Congratulations on your long lived BP. She’s beautiful! That’s a testament of the good care she’s obviously received. For such a mature snake she seems to be doing very well. I think you could actually cut back on her feedings. My pythons only eat every 2-4 weeks after their 3rd year, and even less during the winter months. Does she eat rats or do you only give her mice? I don’t feed any of my snakes outside their enclosures. I don’t see any upside to it.
    Last edited by EL-Ziggy; 03-23-2021 at 03:14 PM.
    3.2 Carpet Pythons, 1.1 Bullsnakes
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  11. #27
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    Re: Feeding Aging Pythons

    Quote Originally Posted by JacksReptiles View Post
    Wow I am amazed you have had that animal for that long congrats! I wouldn't seperate her to feed her. I think its best to feed them in their regular enclosure. Do you keep the live mouse/mice in the same room for a long period of time before feeding? I know that moving the live prey to another room might help. Think about this when you first smell a new food that is in the room it smells great but when you have it in the room for a long period of time the smell goes away. I keep my rodents in the basement far away from my room upstairs. This way I can take the rodent to the room only when they are to be fed so the new smell is new. Does that make sense?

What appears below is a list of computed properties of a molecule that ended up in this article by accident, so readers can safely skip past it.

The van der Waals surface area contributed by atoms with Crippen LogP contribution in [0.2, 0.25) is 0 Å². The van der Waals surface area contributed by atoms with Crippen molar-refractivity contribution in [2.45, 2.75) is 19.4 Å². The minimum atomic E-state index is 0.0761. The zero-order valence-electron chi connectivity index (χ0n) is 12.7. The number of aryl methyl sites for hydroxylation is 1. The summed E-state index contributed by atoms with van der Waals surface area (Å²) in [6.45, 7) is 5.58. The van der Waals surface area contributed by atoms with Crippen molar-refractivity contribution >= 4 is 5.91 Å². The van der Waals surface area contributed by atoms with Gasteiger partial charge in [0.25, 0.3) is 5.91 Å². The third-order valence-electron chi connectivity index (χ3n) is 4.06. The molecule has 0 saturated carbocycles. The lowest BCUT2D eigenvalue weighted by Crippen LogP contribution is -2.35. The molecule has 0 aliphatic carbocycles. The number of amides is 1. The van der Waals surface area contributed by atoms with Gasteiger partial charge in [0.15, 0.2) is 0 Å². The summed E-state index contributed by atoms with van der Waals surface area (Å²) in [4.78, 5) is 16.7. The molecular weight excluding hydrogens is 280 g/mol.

Totally makes sense but I don't raise my own feeders. I used to feed live or freshly killed but switched over to f/t years ago. I am really happy with it so far.

    When I bought my snake all those years ago it seemed the prevailing consensus was to feed in a separate container. Supposedly to prevent conditioning the snake to bite when the enclosure was opened. I wasn't so worried about that aspect since I handled my snake quite a bit but I did like that it kept the mess confined to an easily cleaned bucket.

    Now that she is older and seems to have lost one or more of her senses I AM feeding her in her enclosure where she is more comfortable.

  12. #28
    Registered User Hugsplox's Avatar
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    Re: Feeding Aging Pythons

    Quote Originally Posted by puddinck View Post
    When I bought my snake all those years ago it seemed the prevailing consensus was to feed in a separate container. Supposedly to prevent conditioning the snake to bite when the enclosure was opened. I wasn't so worried about that aspect since I handled my snake quite a bit but I did like that it kept the mess confined to an easily cleaned bucket.